Speaker: 

Dr. David Stuart

 

 

Title: Chemical Synthesis with Diaryliodonium Salts

Abstract: Aromatic rings are ubiquitous in molecules used in health, agriculture, technology, and energy fields.  Over the past decade, diaryliodonium salts have emerged as novel aryl-transfer reagents in both metal-catalyzed and metal-free reactions.  Our research is focused on using unsymmetrical aryl(auxiliary)iodonium salts in metal-free reactions and addressing key questions of chemoselectivity in aryl transfer.  Two competing pathways will be discussed: extrusion of arynes and direct ipso-substitution.  These pathways are exploited in the development of methods that access new chemical space and expand beyond the limitations of classic SNAr.

Bio: Dave obtained his BSc (Honors) from the University of Victoria (Victoria, BC, Canada) in 2005 and his PhD at the University of Ottawa (Ottawa, ON, Canada) in 2010 under the guidance of Prof. Keith Fagnou.  After an NSERC-funded postdoc with Eric Jacobsen (Harvard), Dave began his independent career at Portland State University in 2012.  He was promoted to Associate Professor with tenure in 2018.

 

Location: 

Carol Lynch Lecture Hall

Chemistry Complex

Host: Dr. Molander

inquiries rvargas@sas.upenn.edu

Organic Chemistry Seminar: Dr. Steve Malcolmson, Duke

Mon, 2018-11-05 12:00 - 13:00
Speaker: 

Dr. Steve Malcolmson

 

 

New Strategies for the Catalytic Enantioselective Synthesis of Chiral Amines and Other Challenging Scaffolds

The development of new methods for the stereoselective synthesis of chiral amines is a compelling objective in organic synthesis as these structures are found in a large number of biologically active compounds.  Yet many amine motifs remain difficult to prepare in an efficient manner, especially through complexity-building carbon–carbon bond-forming reactions and/or in atom economical ways.  In this lecture, I will describe our work in two areas of enantioselective catalysis to prepare chiral amines: 1) carbon–carbon bond formations via electrophilic additions to 2-azadienes, which act as enamine umpolung reagents, and 2) nucleophilic additions of aliphatic amines and anilines to acyclic 1,3-dienes and enynes (hydroamination).

In the former area, Cu-catalyzed reductive couplings of azadienes—virtually unexplored reagents—with ketones and imines has enabled the synthesis of challenging, sterically congested vicinal amino alcohols and diamines, while Pd-catalyzed fluoro-arylation of difluoroazadienes has permitted access to alpha-trifluoromethyl benzylic amines.  In the latter, the development of a family of electron deficient Pd–PHOX catalysts for hydrofunctionalization has enabled regio- and enantioselective addition of highly Lewis basic amines to dienes, furnishing allylic amines with a variety of allylic and olefin substituents.  Hydroaminations of enynes has led to the isolation of chiral di- and trisubstituted allenes.  Extension to diene hydroalkylation with beta-dicarbonyl-like pronucleophiles delivers myriad unsaturated carbonyl products in atom economical carbon–carbon bond-forming transformations.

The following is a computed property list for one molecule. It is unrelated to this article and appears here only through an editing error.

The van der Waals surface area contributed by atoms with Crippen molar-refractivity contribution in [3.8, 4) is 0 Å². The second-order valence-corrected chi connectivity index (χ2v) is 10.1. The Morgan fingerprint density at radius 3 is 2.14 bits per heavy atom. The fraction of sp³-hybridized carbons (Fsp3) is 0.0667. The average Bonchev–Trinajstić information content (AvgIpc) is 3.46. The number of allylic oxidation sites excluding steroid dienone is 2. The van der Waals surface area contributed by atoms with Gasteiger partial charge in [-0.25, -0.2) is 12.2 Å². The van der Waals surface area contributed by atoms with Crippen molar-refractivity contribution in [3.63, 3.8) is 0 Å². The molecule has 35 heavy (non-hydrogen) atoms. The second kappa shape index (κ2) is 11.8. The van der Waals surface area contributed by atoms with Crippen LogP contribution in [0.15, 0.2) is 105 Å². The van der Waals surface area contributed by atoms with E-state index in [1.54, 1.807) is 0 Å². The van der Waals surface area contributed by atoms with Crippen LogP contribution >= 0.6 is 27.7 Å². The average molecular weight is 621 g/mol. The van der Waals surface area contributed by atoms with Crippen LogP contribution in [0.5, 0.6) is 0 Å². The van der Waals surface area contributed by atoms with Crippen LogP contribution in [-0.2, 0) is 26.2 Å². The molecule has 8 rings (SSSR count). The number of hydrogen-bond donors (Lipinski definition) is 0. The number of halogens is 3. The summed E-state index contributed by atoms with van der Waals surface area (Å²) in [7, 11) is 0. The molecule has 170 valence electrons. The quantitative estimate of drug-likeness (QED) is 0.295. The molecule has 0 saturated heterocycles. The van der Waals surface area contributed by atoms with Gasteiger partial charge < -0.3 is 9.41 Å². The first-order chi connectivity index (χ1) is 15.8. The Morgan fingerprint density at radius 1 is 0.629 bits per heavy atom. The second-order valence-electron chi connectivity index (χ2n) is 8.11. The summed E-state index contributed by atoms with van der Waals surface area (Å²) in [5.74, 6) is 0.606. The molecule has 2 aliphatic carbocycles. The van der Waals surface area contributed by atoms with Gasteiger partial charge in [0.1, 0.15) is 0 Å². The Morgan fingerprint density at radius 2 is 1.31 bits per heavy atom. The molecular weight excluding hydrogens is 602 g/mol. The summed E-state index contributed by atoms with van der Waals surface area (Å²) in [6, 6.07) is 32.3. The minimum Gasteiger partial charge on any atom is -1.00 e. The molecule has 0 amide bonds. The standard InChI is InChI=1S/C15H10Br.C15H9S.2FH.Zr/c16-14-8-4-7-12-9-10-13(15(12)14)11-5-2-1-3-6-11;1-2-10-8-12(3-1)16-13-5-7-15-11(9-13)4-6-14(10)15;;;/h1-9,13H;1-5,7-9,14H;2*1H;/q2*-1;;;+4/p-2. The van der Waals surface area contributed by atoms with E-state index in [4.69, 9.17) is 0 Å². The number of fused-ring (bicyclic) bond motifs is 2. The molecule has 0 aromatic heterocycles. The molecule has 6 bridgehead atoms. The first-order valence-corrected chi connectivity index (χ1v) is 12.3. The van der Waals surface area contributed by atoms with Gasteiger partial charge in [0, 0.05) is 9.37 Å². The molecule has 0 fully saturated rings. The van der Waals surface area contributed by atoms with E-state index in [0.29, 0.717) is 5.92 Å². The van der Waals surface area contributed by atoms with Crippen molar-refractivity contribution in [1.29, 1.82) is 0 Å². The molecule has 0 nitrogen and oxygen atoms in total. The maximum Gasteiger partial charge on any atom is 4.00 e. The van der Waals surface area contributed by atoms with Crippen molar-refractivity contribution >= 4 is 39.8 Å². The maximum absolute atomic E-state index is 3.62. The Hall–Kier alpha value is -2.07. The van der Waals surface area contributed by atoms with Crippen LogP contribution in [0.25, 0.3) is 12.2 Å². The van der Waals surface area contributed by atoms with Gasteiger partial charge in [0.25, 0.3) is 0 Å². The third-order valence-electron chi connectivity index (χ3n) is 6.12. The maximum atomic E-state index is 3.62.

Location: 

Carol Lynch Lecture Hall

Chemistry Complex

Host: Dr. Walsh

 

inquiries rvargas@sas.upenn.edu

Organic Chemistry Seminar: Dr. Steve Zimmerman, University of Illinois

Mon, 2018-11-19 12:00 - 13:00
Speaker: 

Dr. Steve Zimmerman

 

 

New Approaches to Drug Discovery and Delivery: From Cell-Penetrating Synthetic Oligomers to Organic Synthesis Within Cells

 

A major unsolved problem in medicinal chemistry is how to get large molecules (MW >500) into cells. Cell permeability is a particularly important problem when the target is polyvalent because oligo- or polyvalent drugs invariably have large sizes and molecular weights easily in excess of 1000 and diffuse very slowly across membranes. We have been developing oligovalent therapeutic agents to target the repeating DNA and RNA sequences that cause myotonic dystrophy type 1 (DM1). This talk will describe those efforts and in particular the two approaches to get comparatively large agents into cells. The first involves polymeric metal-based catalysts that in a very broad sense mimic metalloenzymes. The ultimate goal is to have these nanoscale materials build larger, more active therapeutic agents within living cells. The water-soluble, polymeric nanoparticles we have developed use substrate binding to accelerate organic reactions and protect the metal from the competitive environment of the cell. Performing organic synthesis in the complex environment of a living cell is especially challenging. The second approach is to create inherently cell-permeable oligomeric agents. Progress on each of the above topics will be presented.

Location: 

Carol Lynch Lecture Hall

Chemistry Complex

Attached Document: 

Host: Winkler

inquiries rvargas@sas.upenn.edu

Organic Chemistry Seminar: Dr. Jeremy May, University of Houston

Mon, 2018-10-15 12:00 - 13:00
Speaker: 

Dr. Jeremy May

 

"Synthetic Discoveries from Polycyclic Natural Products"


"In  the  pursuit  of  the  synthesis  of  biologically  active  natural  products (compounds  originally  isolated  from  natural  sources),  powerful  reactions  using organic or acid catalysts (i.e., not transition metal based) have been developed. The   new   chemical   transformations   thus   made   available,   along   with   the extraordinary  chemical  compatibility  the  new  catalysts  provide,  have  enabled access to a variety of new target motifs for synthesis. Increased understanding of the catalytic mechanism and of the role of each reaction component have also led  to  additional  applications  of  the  mechanistic  paradigm  to  new  chemical"
"transformations that utilize other classes of catalysts."

 

Location: 

Carol Lynch Lecture Hall

Chemistry Complex

Attached Document: 

Host: Dr. Chenoweth

inquiries rvargas@sas.upenn.edu

Department of Chemistry

231 S. 34 Street, Philadelphia, PA 19104-6323

215.898.8317 voice | 215.573.2112 fax | web@chem.upenn.edu